## Whatever is current - Amazing Leela

Discussion of anything and everything relating to chess playing software and machines.

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corres
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### Re: Whatever is current - Amazing Leela

Ovyron wrote:
Tue Jul 09, 2019 4:45 pm
Uri Blass wrote:
Sat Jul 06, 2019 9:03 am
I wonder what you mean by "true score".
Haha, I was the same guy that a few weeks ago was saying that there's no such thing as a "true score". But it clearly does, and private books prove it, as they aim, and succeed, at having the best possible "true score" once out of book, and if it's high enough, you get a "book win" (the game was decided before the engine had to decide what to move.)

So a true score means how likely is that you win the game at the leaf node. There's actually two metrics, how likely is the game to end in draw, and how likely are you to win if the game is decided. Had I been around (with this knowledge) back when computer chess started and it was decided to show scores in centipawns, I'd have pushed for engines to show two scores (the one for winning chances, and another for drawing chances). Without this, engines are prone to play the worse move, where drawing chances skyrocket and it doesn't matter to have more than the opponent, you should be playing the move that keeps drawing chances lower if you have the advantage, even if your chance of winning minus the chance of winning of the opponent is lower than with the other move.

I suspect Robert Houdart figured this out at some point, as after some threshold, Houdini 6 will only show scores between -0.10 and 0.10 if the drawing chances seem too high, and -0.11<>0.11 if someone has decent chances of winning.

The "true score" of a move depends on how strong is your opponent. Against a stronger opponent, you want to increase the true score of the moves that lead to a draw. Against a weaker opponent, you want to increase the "true score" of moves that lead to decided games (0% draw chance is optimal, because it ensures you'll win.) Unfortunately, in practice you have no idea who you're going to face, so the true score falls in the middle.

So that, the "true score" of a move doesn't come from winning chances, drawing chances, or evaluation of position, all that matters is the ELO performance that the move would have against a pool of opponents.

Chess is all about ranking the moves of a position from best to worse, and playing the top one. A true score of a leaf node ends being arbitrary (by itself "0.25" has no meaning, you only put it there to mean some rating performance, so that it's a better one than "0.24" scores and worse than "0.26" scores, making non-leaf nodes to aim for the best.)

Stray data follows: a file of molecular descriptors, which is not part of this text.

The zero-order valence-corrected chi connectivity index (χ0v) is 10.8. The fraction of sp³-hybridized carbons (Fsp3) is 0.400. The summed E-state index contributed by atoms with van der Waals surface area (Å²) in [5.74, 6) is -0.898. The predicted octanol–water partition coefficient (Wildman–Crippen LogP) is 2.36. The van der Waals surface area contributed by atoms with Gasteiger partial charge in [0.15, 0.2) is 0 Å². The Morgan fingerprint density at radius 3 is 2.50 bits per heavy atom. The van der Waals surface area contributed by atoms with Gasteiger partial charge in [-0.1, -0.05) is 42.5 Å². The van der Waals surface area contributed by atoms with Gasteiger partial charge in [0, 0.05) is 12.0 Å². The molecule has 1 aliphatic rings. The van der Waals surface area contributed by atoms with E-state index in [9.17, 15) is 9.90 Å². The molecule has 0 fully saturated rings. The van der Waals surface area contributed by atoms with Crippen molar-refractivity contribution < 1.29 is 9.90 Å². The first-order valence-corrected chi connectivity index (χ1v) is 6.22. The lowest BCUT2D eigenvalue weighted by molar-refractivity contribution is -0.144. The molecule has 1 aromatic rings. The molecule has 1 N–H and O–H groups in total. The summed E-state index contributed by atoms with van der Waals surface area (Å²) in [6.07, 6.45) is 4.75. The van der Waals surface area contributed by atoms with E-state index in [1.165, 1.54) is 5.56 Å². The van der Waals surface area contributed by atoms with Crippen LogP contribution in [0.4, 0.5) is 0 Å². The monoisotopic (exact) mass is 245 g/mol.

For non-leaf nodes the "true score" of a position is the leaf-node's "true score" if both sides play the best performing move, backsolved to the root. What I have is the opening position with 0.03 "true score" for 1.d4 and 0.00 (or worse) for the rest. The Spanish is the best try for 1.e4 but black has nothing better than the Marshall Counter-Attack, and white can't crack it. On the Italian black can force a "true score" that is better for black in the critical variation, no matter what white plays (which to me was a shocker.)

You can recognize critical variations playing against strong opponents that play the same moves you'd have played from the other side, because it means both of you arrived at the same leaf node (for optimal play for both sides), and any deviation from this would lead to worse performance (for this line. Of course the Spanish would have had a better performance than the Italian, so the Italian isn't critical from the opening position, but if you were forced to play it it has a critical line.)

The "David Vs. Goliath" scenario is very useful for detecting leaf nodes that are very good at elo performance. Just let Depth 20 Stockfish play one side of the board, and Depth 30 Stockfish the other. If Depth 20 Stockfish wins you know this variation is very good for that side and you can give it a high "true score."

Otherwise, if, let's say, your mainline leads to a leaf node that gives you a 60 elo advantage, but the opponent is 120 elo stronger, he'd only play 60 elo stronger than you, but they'll still beat you more often than not. I still find surprising that I'm able to gain such an elo advantage as black in the Italian.

What I find so funny is that not only people are ignorant of such things, they actually don't believe you when you tell them and find what you say ridiculous! I never expected becoming the conspiracy theorist of computer chess opening theory! It is so funny, but I guess it's for the best.
What you wrote down in its essence is the practice of the OT GM applied to chess engines and the circumstances of infinitychess.com. To practice this method successfully you need not only a good "private book" but a lot of analysis (and time) for what you need a powerful PC- more stronger than a 10 years old with four cores.

Robert Pope
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### Re: Whatever is current - Amazing Leela

Ovyron wrote:
Tue Jul 09, 2019 4:45 pm